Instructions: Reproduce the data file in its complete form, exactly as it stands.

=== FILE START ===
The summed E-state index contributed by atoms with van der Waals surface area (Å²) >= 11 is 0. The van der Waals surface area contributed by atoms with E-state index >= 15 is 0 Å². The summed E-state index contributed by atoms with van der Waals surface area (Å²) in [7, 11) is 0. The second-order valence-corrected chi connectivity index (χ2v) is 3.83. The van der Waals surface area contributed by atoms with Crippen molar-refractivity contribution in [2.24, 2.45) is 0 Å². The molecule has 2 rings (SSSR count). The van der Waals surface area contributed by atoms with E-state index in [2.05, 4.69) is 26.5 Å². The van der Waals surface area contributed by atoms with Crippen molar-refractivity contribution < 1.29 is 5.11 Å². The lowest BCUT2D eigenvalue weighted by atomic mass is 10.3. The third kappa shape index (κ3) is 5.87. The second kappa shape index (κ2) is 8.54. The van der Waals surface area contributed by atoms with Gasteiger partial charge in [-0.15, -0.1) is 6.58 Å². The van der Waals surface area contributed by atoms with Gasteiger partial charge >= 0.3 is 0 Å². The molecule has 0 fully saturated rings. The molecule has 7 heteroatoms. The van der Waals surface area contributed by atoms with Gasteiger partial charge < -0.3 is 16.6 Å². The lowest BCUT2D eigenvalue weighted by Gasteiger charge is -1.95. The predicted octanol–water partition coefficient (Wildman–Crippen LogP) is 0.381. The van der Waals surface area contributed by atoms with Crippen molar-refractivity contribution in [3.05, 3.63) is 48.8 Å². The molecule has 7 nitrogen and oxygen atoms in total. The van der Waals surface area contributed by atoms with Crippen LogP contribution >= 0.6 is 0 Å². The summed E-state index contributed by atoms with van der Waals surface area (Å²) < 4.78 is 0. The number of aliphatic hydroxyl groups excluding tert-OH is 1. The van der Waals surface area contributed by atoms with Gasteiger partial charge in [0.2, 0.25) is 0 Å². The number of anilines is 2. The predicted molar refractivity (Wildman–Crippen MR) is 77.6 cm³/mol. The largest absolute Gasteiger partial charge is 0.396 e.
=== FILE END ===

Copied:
The summed E-state index contributed by atoms with van der Waals surface area (Å²) >= 11 is 0. The van der Waals surface area contributed by atoms with E-state index >= 15 is 0 Å². The summed E-state index contributed by atoms with van der Waals surface area (Å²) in [7, 11) is 0. The second-order valence-corrected chi connectivity index (χ2v) is 3.83. The van der Waals surface area contributed by atoms with Crippen molar-refractivity contribution in [2.24, 2.45) is 0 Å². The molecule has 2 rings (SSSR count). The van der Waals surface area contributed by atoms with E-state index in [2.05, 4.69) is 26.5 Å². The van der Waals surface area contributed by atoms with Crippen molar-refractivity contribution < 1.29 is 5.11 Å². The lowest BCUT2D eigenvalue weighted by atomic mass is 10.3. The third kappa shape index (κ3) is 5.87. The second kappa shape index (κ2) is 8.54. The van der Waals surface area contributed by atoms with Gasteiger partial charge in [-0.15, -0.1) is 6.58 Å². The van der Waals surface area contributed by atoms with Gasteiger partial charge >= 0.3 is 0 Å². The molecule has 0 fully saturated rings. The molecule has 7 heteroatoms. The van der Waals surface area contributed by atoms with Gasteiger partial charge < -0.3 is 16.6 Å². The lowest BCUT2D eigenvalue weighted by Gasteiger charge is -1.95. The predicted octanol–water partition coefficient (Wildman–Crippen LogP) is 0.381. The van der Waals surface area contributed by atoms with Crippen molar-refractivity contribution in [3.05, 3.63) is 48.8 Å². The molecule has 7 nitrogen and oxygen atoms in total. The van der Waals surface area contributed by atoms with Crippen LogP contribution >= 0.6 is 0 Å². The summed E-state index contributed by atoms with van der Waals surface area (Å²) < 4.78 is 0. The number of aliphatic hydroxyl groups excluding tert-OH is 1. The van der Waals surface area contributed by atoms with Gasteiger partial charge in [0.2, 0.25) is 0 Å². The number of anilines is 2. The predicted molar refractivity (Wildman–Crippen MR) is 77.6 cm³/mol. The largest absolute Gasteiger partial charge is 0.396 e.